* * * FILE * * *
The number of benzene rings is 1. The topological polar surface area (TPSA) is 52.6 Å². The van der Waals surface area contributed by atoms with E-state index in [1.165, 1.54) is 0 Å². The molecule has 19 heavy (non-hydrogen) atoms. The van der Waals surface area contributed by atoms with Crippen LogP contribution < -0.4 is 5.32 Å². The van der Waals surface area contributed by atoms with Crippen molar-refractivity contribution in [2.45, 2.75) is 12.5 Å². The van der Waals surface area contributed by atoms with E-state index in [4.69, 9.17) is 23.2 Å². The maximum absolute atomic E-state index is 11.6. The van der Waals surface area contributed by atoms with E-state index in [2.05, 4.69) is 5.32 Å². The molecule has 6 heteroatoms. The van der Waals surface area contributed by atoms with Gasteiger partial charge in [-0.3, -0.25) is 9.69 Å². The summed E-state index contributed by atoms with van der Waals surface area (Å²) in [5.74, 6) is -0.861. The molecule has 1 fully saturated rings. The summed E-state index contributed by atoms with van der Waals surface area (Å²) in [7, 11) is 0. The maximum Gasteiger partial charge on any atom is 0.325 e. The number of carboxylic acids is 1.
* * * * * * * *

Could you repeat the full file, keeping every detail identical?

The number of benzene rings is 1. The topological polar surface area (TPSA) is 52.6 Å². The van der Waals surface area contributed by atoms with E-state index in [1.165, 1.54) is 0 Å². The molecule has 19 heavy (non-hydrogen) atoms. The van der Waals surface area contributed by atoms with Crippen LogP contribution < -0.4 is 5.32 Å². The van der Waals surface area contributed by atoms with Crippen molar-refractivity contribution in [2.45, 2.75) is 12.5 Å². The van der Waals surface area contributed by atoms with E-state index in [4.69, 9.17) is 23.2 Å². The maximum absolute atomic E-state index is 11.6. The van der Waals surface area contributed by atoms with E-state index in [2.05, 4.69) is 5.32 Å². The molecule has 6 heteroatoms. The van der Waals surface area contributed by atoms with Gasteiger partial charge in [-0.3, -0.25) is 9.69 Å². The summed E-state index contributed by atoms with van der Waals surface area (Å²) in [5.74, 6) is -0.861. The molecule has 1 fully saturated rings. The summed E-state index contributed by atoms with van der Waals surface area (Å²) in [7, 11) is 0. The maximum Gasteiger partial charge on any atom is 0.325 e. The number of carboxylic acids is 1.